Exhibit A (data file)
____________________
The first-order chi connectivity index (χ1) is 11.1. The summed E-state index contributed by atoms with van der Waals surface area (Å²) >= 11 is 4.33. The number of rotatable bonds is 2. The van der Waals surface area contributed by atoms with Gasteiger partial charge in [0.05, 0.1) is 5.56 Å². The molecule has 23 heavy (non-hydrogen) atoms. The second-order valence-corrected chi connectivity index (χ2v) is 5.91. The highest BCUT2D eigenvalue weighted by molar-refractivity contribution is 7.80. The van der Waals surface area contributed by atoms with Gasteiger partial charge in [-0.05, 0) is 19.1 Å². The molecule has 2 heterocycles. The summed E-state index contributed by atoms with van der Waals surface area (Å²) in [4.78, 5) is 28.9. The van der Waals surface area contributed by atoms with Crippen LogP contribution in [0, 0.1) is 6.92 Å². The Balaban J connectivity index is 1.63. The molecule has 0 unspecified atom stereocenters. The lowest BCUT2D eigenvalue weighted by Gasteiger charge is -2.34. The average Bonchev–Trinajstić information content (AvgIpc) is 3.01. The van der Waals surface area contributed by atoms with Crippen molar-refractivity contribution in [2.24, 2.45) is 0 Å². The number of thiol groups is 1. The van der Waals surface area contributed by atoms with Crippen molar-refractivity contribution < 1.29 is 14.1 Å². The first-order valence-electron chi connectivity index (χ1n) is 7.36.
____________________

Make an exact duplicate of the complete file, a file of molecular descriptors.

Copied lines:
The first-order chi connectivity index (χ1) is 11.1. The summed E-state index contributed by atoms with van der Waals surface area (Å²) >= 11 is 4.33. The number of rotatable bonds is 2. The van der Waals surface area contributed by atoms with Gasteiger partial charge in [0.05, 0.1) is 5.56 Å². The molecule has 23 heavy (non-hydrogen) atoms. The second-order valence-corrected chi connectivity index (χ2v) is 5.91. The highest BCUT2D eigenvalue weighted by molar-refractivity contribution is 7.80. The van der Waals surface area contributed by atoms with Gasteiger partial charge in [-0.05, 0) is 19.1 Å². The molecule has 2 heterocycles. The summed E-state index contributed by atoms with van der Waals surface area (Å²) in [4.78, 5) is 28.9. The van der Waals surface area contributed by atoms with Crippen LogP contribution in [0, 0.1) is 6.92 Å². The Balaban J connectivity index is 1.63. The molecule has 0 unspecified atom stereocenters. The lowest BCUT2D eigenvalue weighted by Gasteiger charge is -2.34. The average Bonchev–Trinajstić information content (AvgIpc) is 3.01. The van der Waals surface area contributed by atoms with Crippen molar-refractivity contribution in [2.24, 2.45) is 0 Å². The number of thiol groups is 1. The van der Waals surface area contributed by atoms with Crippen molar-refractivity contribution < 1.29 is 14.1 Å². The first-order valence-electron chi connectivity index (χ1n) is 7.36.